With dashboards, metrics, alerts, real-time data integration and analytic tools, EPM makes information available at a moment’s notice— as opposed to the lag time of a week or longer associated with ancestral EIS systems

Simplicity is fundamental to EPM. It begins with the most basic questions—how is our organisation doing today? Is everything running according to plan? If not, how do we get back on track?

EPM can intelligently sort through the vast amount of data in your enterprise to provide simple answers to each of these questions. To answer the questions and benefit from EPM, you need a Web-enabled dashboard that serves up highly-visual, easily-understood metrics and key performance indicators (KPIs). EPM dashboards are configured to zero in on the metrics that matter most to an executive or manager. Problem areas are red-flagged for the user’s immediate attention.


Metrics and KPIs are critical indicators, but are usually just that—indicators. A manager will often want to know more about the business dynamics behind those data points: Why are sales up? What’s our fastest-growing product? Why are inventory costs rising?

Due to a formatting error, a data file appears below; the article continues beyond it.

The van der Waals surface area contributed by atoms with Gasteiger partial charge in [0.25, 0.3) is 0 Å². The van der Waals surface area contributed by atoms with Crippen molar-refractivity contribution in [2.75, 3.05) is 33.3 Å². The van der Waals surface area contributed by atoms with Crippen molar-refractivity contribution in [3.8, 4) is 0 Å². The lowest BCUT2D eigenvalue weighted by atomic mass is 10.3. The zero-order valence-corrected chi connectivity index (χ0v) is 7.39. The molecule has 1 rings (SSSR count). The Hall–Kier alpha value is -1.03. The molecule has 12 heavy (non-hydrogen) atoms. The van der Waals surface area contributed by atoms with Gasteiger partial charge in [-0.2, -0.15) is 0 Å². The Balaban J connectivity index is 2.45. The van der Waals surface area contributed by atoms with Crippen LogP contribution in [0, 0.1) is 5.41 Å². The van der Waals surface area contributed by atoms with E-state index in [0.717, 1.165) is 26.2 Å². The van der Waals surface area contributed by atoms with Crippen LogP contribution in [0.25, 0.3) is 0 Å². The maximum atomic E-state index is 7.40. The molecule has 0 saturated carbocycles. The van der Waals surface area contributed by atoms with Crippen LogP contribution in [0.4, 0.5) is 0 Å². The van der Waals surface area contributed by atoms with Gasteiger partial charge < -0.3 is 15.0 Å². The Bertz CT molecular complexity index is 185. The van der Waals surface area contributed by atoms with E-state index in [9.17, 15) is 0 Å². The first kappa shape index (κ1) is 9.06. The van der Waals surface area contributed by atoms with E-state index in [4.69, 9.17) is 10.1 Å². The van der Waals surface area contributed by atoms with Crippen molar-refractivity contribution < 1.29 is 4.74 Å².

To answer these questions, the EPM dashboard lets you drill through to underlying data for analysis, comparisons and answers. Today’s BI tools make it simple for non-technical users to run queries and generate reports that are easily shared with colleagues. You can explore details of the who, what, when, where, why and how for the insights you need to fine-tune processes for maximum performance.

Critical to any EPM solution is an integrated, enterprise-wide view of data drawn from various sources—finance, sales, supply chain and more—that would otherwise have to be cherry-picked by hand.